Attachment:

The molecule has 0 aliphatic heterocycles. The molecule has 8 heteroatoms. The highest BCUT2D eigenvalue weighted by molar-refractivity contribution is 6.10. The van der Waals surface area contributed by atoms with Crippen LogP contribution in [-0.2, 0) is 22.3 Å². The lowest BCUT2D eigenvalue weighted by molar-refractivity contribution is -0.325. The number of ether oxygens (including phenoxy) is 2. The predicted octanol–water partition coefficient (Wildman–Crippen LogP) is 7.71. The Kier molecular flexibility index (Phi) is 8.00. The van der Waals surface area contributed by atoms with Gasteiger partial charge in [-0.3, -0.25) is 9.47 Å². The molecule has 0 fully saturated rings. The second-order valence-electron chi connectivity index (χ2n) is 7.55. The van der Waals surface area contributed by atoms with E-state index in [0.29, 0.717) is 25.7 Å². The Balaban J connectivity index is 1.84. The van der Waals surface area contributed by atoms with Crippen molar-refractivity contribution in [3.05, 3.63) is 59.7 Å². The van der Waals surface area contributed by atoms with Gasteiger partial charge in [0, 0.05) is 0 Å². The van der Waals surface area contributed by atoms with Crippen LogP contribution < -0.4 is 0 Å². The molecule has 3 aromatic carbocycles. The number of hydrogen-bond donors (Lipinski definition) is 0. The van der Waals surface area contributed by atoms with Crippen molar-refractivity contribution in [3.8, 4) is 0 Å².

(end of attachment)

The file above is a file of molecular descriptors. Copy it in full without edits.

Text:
The molecule has 0 aliphatic heterocycles. The molecule has 8 heteroatoms. The highest BCUT2D eigenvalue weighted by molar-refractivity contribution is 6.10. The van der Waals surface area contributed by atoms with Crippen LogP contribution in [-0.2, 0) is 22.3 Å². The lowest BCUT2D eigenvalue weighted by molar-refractivity contribution is -0.325. The number of ether oxygens (including phenoxy) is 2. The predicted octanol–water partition coefficient (Wildman–Crippen LogP) is 7.71. The Kier molecular flexibility index (Phi) is 8.00. The van der Waals surface area contributed by atoms with Gasteiger partial charge in [-0.3, -0.25) is 9.47 Å². The molecule has 0 fully saturated rings. The second-order valence-electron chi connectivity index (χ2n) is 7.55. The van der Waals surface area contributed by atoms with E-state index in [0.29, 0.717) is 25.7 Å². The Balaban J connectivity index is 1.84. The van der Waals surface area contributed by atoms with Crippen molar-refractivity contribution in [3.05, 3.63) is 59.7 Å². The van der Waals surface area contributed by atoms with Gasteiger partial charge in [0, 0.05) is 0 Å². The van der Waals surface area contributed by atoms with Crippen LogP contribution < -0.4 is 0 Å². The molecule has 3 aromatic carbocycles. The number of hydrogen-bond donors (Lipinski definition) is 0. The van der Waals surface area contributed by atoms with Crippen molar-refractivity contribution in [3.8, 4) is 0 Å².